By DAN COMPORA
Source: SyFy Portal
The following contains MAJOR SPOILERS for "There's No Place Like Home: Part 1," the twelfth episode from the fourth season of ABC's "Lost."
Now this is what I call an excellent setup episode. Fast pace, important revelations, and nearly a full utilization of the cast made this episode stand out. This show is at its best when it stops obsessing about the past and moves the story forward.
Of course, this one moved at warp speed, and I can't help but feel that the writer's strike is to blame for that. "Lost" went from a sixteen episode season down to thirteen. In a perfect world, my guess is that some of these stories would have been spread across a few episodes instead of crammed into one. I am impressed that it took "Lost" this long to show the effects of the strike. In fact, I really liked how this worked out for this episode.
Once again, the creators of "Lost" found a way to vary its formula once again by employing flash forwards of multiple characters. While flashbacks have been the staple of "Lost" for the better part of three seasons, I much prefer the flash forward episodes, and I really enjoyed seeing such a large number of cast members utilized in meaningful ways.
The flashbacks have been so overused that I shudder every time I see one. It's nice to see the creators reach outside their formula a bit. It keeps the series fresh and interesting, yet advances the story: something the flashback episodes have ceased doing.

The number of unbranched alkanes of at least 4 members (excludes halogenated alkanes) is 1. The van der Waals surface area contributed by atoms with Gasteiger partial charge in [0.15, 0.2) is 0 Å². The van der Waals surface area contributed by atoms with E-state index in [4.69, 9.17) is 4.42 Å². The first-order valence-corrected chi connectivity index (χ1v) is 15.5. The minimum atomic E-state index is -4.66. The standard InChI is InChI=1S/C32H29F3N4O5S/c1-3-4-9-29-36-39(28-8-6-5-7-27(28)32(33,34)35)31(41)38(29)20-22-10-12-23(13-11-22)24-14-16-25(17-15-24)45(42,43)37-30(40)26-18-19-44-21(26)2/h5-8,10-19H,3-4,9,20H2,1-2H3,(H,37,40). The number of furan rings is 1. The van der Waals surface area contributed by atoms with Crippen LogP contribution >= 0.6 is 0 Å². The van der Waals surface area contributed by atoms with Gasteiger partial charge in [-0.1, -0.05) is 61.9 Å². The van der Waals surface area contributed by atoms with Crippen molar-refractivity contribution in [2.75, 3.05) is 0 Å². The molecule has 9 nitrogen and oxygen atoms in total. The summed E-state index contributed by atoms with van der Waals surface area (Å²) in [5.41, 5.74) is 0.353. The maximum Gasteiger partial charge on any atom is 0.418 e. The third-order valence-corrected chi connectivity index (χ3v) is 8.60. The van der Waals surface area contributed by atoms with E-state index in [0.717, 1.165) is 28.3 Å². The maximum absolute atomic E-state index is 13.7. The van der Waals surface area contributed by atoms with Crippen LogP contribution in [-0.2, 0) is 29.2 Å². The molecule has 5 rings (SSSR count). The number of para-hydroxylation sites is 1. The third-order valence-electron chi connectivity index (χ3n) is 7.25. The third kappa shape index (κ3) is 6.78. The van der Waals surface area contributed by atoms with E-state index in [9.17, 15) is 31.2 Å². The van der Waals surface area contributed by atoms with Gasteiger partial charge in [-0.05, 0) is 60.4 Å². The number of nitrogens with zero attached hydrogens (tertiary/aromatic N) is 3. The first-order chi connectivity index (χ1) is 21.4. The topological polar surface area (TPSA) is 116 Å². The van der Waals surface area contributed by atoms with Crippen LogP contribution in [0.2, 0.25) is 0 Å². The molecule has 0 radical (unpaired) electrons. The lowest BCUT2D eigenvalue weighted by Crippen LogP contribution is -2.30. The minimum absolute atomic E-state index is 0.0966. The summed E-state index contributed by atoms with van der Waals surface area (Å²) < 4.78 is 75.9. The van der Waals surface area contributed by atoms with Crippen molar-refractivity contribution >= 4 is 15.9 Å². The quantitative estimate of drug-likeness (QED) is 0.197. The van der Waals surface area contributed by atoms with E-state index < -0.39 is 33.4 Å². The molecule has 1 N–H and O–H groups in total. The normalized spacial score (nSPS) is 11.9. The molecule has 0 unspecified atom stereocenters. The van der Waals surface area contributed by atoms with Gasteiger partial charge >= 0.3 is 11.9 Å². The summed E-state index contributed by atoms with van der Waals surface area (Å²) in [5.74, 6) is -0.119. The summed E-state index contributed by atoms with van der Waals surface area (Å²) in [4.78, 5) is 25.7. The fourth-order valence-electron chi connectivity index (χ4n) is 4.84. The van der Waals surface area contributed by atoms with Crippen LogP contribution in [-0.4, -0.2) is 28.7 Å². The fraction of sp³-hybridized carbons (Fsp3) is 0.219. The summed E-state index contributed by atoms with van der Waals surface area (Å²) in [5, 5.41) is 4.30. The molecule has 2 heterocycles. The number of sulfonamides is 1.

I particularly enjoyed the scenes between Ben and Locke. While it lacks the dramatic tension of the Locke/Jack alpha male battles, it is clear that while these two need each other, there's more conflict than cooperation between them.
II am glad that Jack's relationship to Claire has finally been revealed to him. That is an important revelation, particularly for a setup episode. It just goes to prove that setup episodes can be solid, informative episodes on their own. Not every important detail has to be left for the finale.
The flash forwards of all of the Oceanic Six. While most of the cast is quite talented, certain characters work much better in very small doses. For me, a little bit of Hugo goes a long way. Plus, it was nice to see Jack featured without completely dominating an episode.
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